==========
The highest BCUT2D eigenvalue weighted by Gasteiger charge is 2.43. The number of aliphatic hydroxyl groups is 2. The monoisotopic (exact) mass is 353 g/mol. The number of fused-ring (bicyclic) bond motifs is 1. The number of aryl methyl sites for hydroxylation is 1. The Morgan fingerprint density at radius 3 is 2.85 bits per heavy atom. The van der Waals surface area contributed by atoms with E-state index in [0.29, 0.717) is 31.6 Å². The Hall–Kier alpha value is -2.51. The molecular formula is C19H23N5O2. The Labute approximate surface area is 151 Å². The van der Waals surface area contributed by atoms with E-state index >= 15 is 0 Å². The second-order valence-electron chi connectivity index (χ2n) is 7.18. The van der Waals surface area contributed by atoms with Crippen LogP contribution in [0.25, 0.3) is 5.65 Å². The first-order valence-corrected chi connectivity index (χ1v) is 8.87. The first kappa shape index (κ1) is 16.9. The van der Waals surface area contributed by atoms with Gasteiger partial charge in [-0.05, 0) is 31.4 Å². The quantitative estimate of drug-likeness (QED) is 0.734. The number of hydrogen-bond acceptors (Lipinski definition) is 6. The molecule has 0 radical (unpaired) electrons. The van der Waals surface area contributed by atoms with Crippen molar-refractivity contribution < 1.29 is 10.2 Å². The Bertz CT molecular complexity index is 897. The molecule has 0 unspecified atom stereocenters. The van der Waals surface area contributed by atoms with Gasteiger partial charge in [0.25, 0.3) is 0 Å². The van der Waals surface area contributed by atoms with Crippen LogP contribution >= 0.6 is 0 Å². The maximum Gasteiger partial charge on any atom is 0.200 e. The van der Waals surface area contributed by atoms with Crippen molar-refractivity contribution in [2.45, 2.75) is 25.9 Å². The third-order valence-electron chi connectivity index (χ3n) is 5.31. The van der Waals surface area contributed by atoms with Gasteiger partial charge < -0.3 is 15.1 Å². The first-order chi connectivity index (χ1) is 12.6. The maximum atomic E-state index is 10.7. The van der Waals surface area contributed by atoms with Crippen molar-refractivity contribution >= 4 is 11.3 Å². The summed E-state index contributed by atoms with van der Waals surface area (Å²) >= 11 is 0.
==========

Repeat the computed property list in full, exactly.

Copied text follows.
The highest BCUT2D eigenvalue weighted by Gasteiger charge is 2.43. The number of aliphatic hydroxyl groups is 2. The monoisotopic (exact) mass is 353 g/mol. The number of fused-ring (bicyclic) bond motifs is 1. The number of aryl methyl sites for hydroxylation is 1. The Morgan fingerprint density at radius 3 is 2.85 bits per heavy atom. The van der Waals surface area contributed by atoms with E-state index in [0.29, 0.717) is 31.6 Å². The Hall–Kier alpha value is -2.51. The molecular formula is C19H23N5O2. The Labute approximate surface area is 151 Å². The van der Waals surface area contributed by atoms with E-state index >= 15 is 0 Å². The second-order valence-electron chi connectivity index (χ2n) is 7.18. The van der Waals surface area contributed by atoms with Crippen LogP contribution in [0.25, 0.3) is 5.65 Å². The first-order valence-corrected chi connectivity index (χ1v) is 8.87. The first kappa shape index (κ1) is 16.9. The van der Waals surface area contributed by atoms with Gasteiger partial charge in [-0.05, 0) is 31.4 Å². The quantitative estimate of drug-likeness (QED) is 0.734. The number of hydrogen-bond acceptors (Lipinski definition) is 6. The molecule has 0 radical (unpaired) electrons. The van der Waals surface area contributed by atoms with Crippen molar-refractivity contribution < 1.29 is 10.2 Å². The Bertz CT molecular complexity index is 897. The molecule has 0 unspecified atom stereocenters. The van der Waals surface area contributed by atoms with Gasteiger partial charge in [0.25, 0.3) is 0 Å². The van der Waals surface area contributed by atoms with Crippen LogP contribution >= 0.6 is 0 Å². The maximum Gasteiger partial charge on any atom is 0.200 e. The van der Waals surface area contributed by atoms with Crippen molar-refractivity contribution in [2.45, 2.75) is 25.9 Å². The third-order valence-electron chi connectivity index (χ3n) is 5.31. The van der Waals surface area contributed by atoms with Gasteiger partial charge < -0.3 is 15.1 Å². The first-order chi connectivity index (χ1) is 12.6. The maximum atomic E-state index is 10.7. The van der Waals surface area contributed by atoms with Crippen molar-refractivity contribution >= 4 is 11.3 Å². The summed E-state index contributed by atoms with van der Waals surface area (Å²) >= 11 is 0.